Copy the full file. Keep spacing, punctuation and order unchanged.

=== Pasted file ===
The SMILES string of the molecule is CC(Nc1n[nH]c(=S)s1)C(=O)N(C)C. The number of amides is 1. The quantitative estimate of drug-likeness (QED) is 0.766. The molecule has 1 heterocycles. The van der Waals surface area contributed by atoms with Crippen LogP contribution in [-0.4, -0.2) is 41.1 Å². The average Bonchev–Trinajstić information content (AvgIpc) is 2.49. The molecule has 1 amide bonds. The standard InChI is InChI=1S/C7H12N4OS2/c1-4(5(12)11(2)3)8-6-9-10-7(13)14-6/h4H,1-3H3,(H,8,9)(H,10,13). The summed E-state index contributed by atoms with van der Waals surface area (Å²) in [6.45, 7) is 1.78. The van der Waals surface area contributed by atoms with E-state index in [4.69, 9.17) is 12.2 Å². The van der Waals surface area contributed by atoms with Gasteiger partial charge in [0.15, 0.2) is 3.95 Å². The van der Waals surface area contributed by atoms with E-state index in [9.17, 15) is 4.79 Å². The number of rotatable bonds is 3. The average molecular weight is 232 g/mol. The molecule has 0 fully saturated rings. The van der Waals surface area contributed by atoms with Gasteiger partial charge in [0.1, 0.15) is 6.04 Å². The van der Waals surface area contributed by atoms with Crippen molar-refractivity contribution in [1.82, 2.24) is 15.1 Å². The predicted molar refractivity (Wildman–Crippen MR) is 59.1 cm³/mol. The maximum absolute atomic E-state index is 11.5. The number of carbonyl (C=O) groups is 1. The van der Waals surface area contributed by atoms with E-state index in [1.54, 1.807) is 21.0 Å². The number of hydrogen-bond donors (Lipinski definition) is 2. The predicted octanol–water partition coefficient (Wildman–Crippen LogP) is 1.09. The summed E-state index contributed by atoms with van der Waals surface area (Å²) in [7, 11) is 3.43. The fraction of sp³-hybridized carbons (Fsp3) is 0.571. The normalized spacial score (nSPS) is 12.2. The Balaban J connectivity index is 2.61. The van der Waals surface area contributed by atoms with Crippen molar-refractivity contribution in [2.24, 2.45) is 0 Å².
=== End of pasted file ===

The SMILES string of the molecule is CC(Nc1n[nH]c(=S)s1)C(=O)N(C)C. The number of amides is 1. The quantitative estimate of drug-likeness (QED) is 0.766. The molecule has 1 heterocycles. The van der Waals surface area contributed by atoms with Crippen LogP contribution in [-0.4, -0.2) is 41.1 Å². The average Bonchev–Trinajstić information content (AvgIpc) is 2.49. The molecule has 1 amide bonds. The standard InChI is InChI=1S/C7H12N4OS2/c1-4(5(12)11(2)3)8-6-9-10-7(13)14-6/h4H,1-3H3,(H,8,9)(H,10,13). The summed E-state index contributed by atoms with van der Waals surface area (Å²) in [6.45, 7) is 1.78. The van der Waals surface area contributed by atoms with E-state index in [4.69, 9.17) is 12.2 Å². The van der Waals surface area contributed by atoms with Gasteiger partial charge in [0.15, 0.2) is 3.95 Å². The van der Waals surface area contributed by atoms with E-state index in [9.17, 15) is 4.79 Å². The number of rotatable bonds is 3. The average molecular weight is 232 g/mol. The molecule has 0 fully saturated rings. The van der Waals surface area contributed by atoms with Gasteiger partial charge in [0.1, 0.15) is 6.04 Å². The van der Waals surface area contributed by atoms with Crippen molar-refractivity contribution in [1.82, 2.24) is 15.1 Å². The predicted molar refractivity (Wildman–Crippen MR) is 59.1 cm³/mol. The maximum absolute atomic E-state index is 11.5. The number of carbonyl (C=O) groups is 1. The van der Waals surface area contributed by atoms with E-state index in [1.54, 1.807) is 21.0 Å². The number of hydrogen-bond donors (Lipinski definition) is 2. The predicted octanol–water partition coefficient (Wildman–Crippen LogP) is 1.09. The summed E-state index contributed by atoms with van der Waals surface area (Å²) in [7, 11) is 3.43. The fraction of sp³-hybridized carbons (Fsp3) is 0.571. The normalized spacial score (nSPS) is 12.2. The Balaban J connectivity index is 2.61. The van der Waals surface area contributed by atoms with Crippen molar-refractivity contribution in [2.24, 2.45) is 0 Å².